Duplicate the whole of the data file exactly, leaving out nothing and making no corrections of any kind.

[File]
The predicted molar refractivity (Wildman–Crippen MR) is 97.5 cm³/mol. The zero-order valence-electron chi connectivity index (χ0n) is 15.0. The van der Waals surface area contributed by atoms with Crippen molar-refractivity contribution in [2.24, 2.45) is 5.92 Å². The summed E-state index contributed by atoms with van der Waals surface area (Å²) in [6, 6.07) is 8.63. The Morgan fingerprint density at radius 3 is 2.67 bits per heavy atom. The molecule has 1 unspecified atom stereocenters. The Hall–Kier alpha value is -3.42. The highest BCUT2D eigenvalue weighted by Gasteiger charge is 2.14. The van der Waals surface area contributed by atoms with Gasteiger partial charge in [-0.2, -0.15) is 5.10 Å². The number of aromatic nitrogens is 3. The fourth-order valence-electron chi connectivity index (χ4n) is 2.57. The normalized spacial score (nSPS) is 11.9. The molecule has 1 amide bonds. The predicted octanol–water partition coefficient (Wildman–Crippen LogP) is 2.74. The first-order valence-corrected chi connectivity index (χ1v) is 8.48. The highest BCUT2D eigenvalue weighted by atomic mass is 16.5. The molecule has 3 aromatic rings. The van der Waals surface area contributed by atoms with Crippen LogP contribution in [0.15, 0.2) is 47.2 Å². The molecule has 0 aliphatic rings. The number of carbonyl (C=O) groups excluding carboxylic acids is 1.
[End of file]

The predicted molar refractivity (Wildman–Crippen MR) is 97.5 cm³/mol. The zero-order valence-electron chi connectivity index (χ0n) is 15.0. The van der Waals surface area contributed by atoms with Crippen molar-refractivity contribution in [2.24, 2.45) is 5.92 Å². The summed E-state index contributed by atoms with van der Waals surface area (Å²) in [6, 6.07) is 8.63. The Morgan fingerprint density at radius 3 is 2.67 bits per heavy atom. The molecule has 1 unspecified atom stereocenters. The Hall–Kier alpha value is -3.42. The highest BCUT2D eigenvalue weighted by Gasteiger charge is 2.14. The van der Waals surface area contributed by atoms with Gasteiger partial charge in [-0.2, -0.15) is 5.10 Å². The number of aromatic nitrogens is 3. The fourth-order valence-electron chi connectivity index (χ4n) is 2.57. The normalized spacial score (nSPS) is 11.9. The molecule has 1 amide bonds. The predicted octanol–water partition coefficient (Wildman–Crippen LogP) is 2.74. The first-order valence-corrected chi connectivity index (χ1v) is 8.48. The highest BCUT2D eigenvalue weighted by atomic mass is 16.5. The molecule has 3 aromatic rings. The van der Waals surface area contributed by atoms with Crippen LogP contribution in [0.15, 0.2) is 47.2 Å². The molecule has 0 aliphatic rings. The number of carbonyl (C=O) groups excluding carboxylic acids is 1.